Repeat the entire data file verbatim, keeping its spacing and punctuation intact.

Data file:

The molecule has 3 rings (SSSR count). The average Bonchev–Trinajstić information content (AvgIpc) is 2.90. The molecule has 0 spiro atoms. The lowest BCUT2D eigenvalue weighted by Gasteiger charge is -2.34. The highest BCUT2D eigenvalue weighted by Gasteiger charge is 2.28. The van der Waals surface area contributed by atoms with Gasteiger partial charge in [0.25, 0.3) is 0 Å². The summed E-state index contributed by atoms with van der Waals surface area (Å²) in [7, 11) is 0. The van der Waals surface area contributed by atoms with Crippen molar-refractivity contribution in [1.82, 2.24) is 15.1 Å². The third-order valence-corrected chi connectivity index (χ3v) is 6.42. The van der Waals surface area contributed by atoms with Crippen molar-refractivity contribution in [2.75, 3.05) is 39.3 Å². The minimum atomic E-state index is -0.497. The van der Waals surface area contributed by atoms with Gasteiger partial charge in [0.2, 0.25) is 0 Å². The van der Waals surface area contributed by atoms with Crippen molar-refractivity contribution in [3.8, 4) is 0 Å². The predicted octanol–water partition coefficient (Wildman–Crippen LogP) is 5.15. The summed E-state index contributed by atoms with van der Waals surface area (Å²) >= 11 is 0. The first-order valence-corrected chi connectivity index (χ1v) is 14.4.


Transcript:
The molecule has 3 rings (SSSR count). The average Bonchev–Trinajstić information content (AvgIpc) is 2.90. The molecule has 0 spiro atoms. The lowest BCUT2D eigenvalue weighted by Gasteiger charge is -2.34. The highest BCUT2D eigenvalue weighted by Gasteiger charge is 2.28. The van der Waals surface area contributed by atoms with Gasteiger partial charge in [0.25, 0.3) is 0 Å². The summed E-state index contributed by atoms with van der Waals surface area (Å²) in [7, 11) is 0. The van der Waals surface area contributed by atoms with Crippen molar-refractivity contribution in [1.82, 2.24) is 15.1 Å². The third-order valence-corrected chi connectivity index (χ3v) is 6.42. The van der Waals surface area contributed by atoms with Crippen molar-refractivity contribution in [2.75, 3.05) is 39.3 Å². The minimum atomic E-state index is -0.497. The van der Waals surface area contributed by atoms with Gasteiger partial charge in [0.2, 0.25) is 0 Å². The van der Waals surface area contributed by atoms with Crippen molar-refractivity contribution in [3.8, 4) is 0 Å². The predicted octanol–water partition coefficient (Wildman–Crippen LogP) is 5.15. The summed E-state index contributed by atoms with van der Waals surface area (Å²) >= 11 is 0. The first-order valence-corrected chi connectivity index (χ1v) is 14.4.